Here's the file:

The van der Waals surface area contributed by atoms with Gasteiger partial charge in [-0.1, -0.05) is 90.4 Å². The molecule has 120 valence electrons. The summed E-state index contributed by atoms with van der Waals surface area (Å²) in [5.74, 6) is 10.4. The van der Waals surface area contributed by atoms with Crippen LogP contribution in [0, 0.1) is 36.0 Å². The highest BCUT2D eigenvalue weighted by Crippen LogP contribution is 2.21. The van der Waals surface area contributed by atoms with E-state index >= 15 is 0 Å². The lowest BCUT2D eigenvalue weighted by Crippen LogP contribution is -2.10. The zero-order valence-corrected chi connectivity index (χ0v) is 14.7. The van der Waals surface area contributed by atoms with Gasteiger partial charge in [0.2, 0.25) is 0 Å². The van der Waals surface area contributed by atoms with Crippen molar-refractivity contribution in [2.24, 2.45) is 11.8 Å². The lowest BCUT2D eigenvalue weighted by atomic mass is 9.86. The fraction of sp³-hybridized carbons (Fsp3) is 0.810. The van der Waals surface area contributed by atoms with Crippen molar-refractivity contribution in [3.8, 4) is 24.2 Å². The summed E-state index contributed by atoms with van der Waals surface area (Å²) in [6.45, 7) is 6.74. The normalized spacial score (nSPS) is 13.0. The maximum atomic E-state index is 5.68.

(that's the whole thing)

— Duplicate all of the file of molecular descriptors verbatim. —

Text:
The van der Waals surface area contributed by atoms with Gasteiger partial charge in [-0.1, -0.05) is 90.4 Å². The molecule has 120 valence electrons. The summed E-state index contributed by atoms with van der Waals surface area (Å²) in [5.74, 6) is 10.4. The van der Waals surface area contributed by atoms with Crippen LogP contribution in [0, 0.1) is 36.0 Å². The highest BCUT2D eigenvalue weighted by Crippen LogP contribution is 2.21. The van der Waals surface area contributed by atoms with E-state index >= 15 is 0 Å². The lowest BCUT2D eigenvalue weighted by Crippen LogP contribution is -2.10. The zero-order valence-corrected chi connectivity index (χ0v) is 14.7. The van der Waals surface area contributed by atoms with Gasteiger partial charge in [0.2, 0.25) is 0 Å². The van der Waals surface area contributed by atoms with Crippen molar-refractivity contribution in [2.24, 2.45) is 11.8 Å². The lowest BCUT2D eigenvalue weighted by atomic mass is 9.86. The fraction of sp³-hybridized carbons (Fsp3) is 0.810. The van der Waals surface area contributed by atoms with Crippen molar-refractivity contribution in [3.8, 4) is 24.2 Å². The summed E-state index contributed by atoms with van der Waals surface area (Å²) in [6.45, 7) is 6.74. The normalized spacial score (nSPS) is 13.0. The maximum atomic E-state index is 5.68.